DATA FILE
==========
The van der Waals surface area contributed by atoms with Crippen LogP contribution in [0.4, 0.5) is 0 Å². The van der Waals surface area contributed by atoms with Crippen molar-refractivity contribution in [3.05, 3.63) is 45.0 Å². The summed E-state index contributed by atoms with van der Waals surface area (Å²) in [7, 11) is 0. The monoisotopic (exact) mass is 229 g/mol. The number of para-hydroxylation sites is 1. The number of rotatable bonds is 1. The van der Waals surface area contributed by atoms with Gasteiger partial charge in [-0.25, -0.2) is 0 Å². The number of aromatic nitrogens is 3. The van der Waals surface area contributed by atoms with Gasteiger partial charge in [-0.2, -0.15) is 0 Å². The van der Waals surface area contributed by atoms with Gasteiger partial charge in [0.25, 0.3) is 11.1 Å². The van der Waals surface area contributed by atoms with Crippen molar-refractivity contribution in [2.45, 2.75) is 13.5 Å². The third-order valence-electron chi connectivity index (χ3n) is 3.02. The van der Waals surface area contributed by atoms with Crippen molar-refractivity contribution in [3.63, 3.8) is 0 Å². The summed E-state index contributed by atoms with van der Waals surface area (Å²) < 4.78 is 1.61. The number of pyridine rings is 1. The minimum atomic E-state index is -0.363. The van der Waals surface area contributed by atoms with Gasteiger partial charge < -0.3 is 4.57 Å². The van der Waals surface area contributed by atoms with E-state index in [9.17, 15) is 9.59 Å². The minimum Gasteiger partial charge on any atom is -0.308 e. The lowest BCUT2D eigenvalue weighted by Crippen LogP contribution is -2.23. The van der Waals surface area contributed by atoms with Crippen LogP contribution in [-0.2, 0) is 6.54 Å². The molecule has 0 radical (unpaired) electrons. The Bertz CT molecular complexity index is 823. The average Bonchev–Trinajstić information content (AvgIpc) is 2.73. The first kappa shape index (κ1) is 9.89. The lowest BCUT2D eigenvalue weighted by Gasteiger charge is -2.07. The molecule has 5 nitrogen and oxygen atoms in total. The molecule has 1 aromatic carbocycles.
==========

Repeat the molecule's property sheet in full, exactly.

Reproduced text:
The van der Waals surface area contributed by atoms with Crippen LogP contribution in [0.4, 0.5) is 0 Å². The van der Waals surface area contributed by atoms with Crippen molar-refractivity contribution in [3.05, 3.63) is 45.0 Å². The summed E-state index contributed by atoms with van der Waals surface area (Å²) in [7, 11) is 0. The monoisotopic (exact) mass is 229 g/mol. The number of para-hydroxylation sites is 1. The number of rotatable bonds is 1. The van der Waals surface area contributed by atoms with Gasteiger partial charge in [-0.25, -0.2) is 0 Å². The number of aromatic nitrogens is 3. The van der Waals surface area contributed by atoms with Gasteiger partial charge in [-0.2, -0.15) is 0 Å². The van der Waals surface area contributed by atoms with Gasteiger partial charge in [0.25, 0.3) is 11.1 Å². The van der Waals surface area contributed by atoms with Crippen molar-refractivity contribution in [2.45, 2.75) is 13.5 Å². The third-order valence-electron chi connectivity index (χ3n) is 3.02. The van der Waals surface area contributed by atoms with Crippen molar-refractivity contribution in [3.63, 3.8) is 0 Å². The summed E-state index contributed by atoms with van der Waals surface area (Å²) < 4.78 is 1.61. The number of pyridine rings is 1. The minimum atomic E-state index is -0.363. The van der Waals surface area contributed by atoms with Gasteiger partial charge < -0.3 is 4.57 Å². The van der Waals surface area contributed by atoms with E-state index in [9.17, 15) is 9.59 Å². The minimum Gasteiger partial charge on any atom is -0.308 e. The lowest BCUT2D eigenvalue weighted by Crippen LogP contribution is -2.23. The van der Waals surface area contributed by atoms with Crippen LogP contribution in [-0.2, 0) is 6.54 Å². The molecule has 0 radical (unpaired) electrons. The Bertz CT molecular complexity index is 823. The average Bonchev–Trinajstić information content (AvgIpc) is 2.73. The first kappa shape index (κ1) is 9.89. The lowest BCUT2D eigenvalue weighted by Gasteiger charge is -2.07. The molecule has 5 nitrogen and oxygen atoms in total. The molecule has 1 aromatic carbocycles.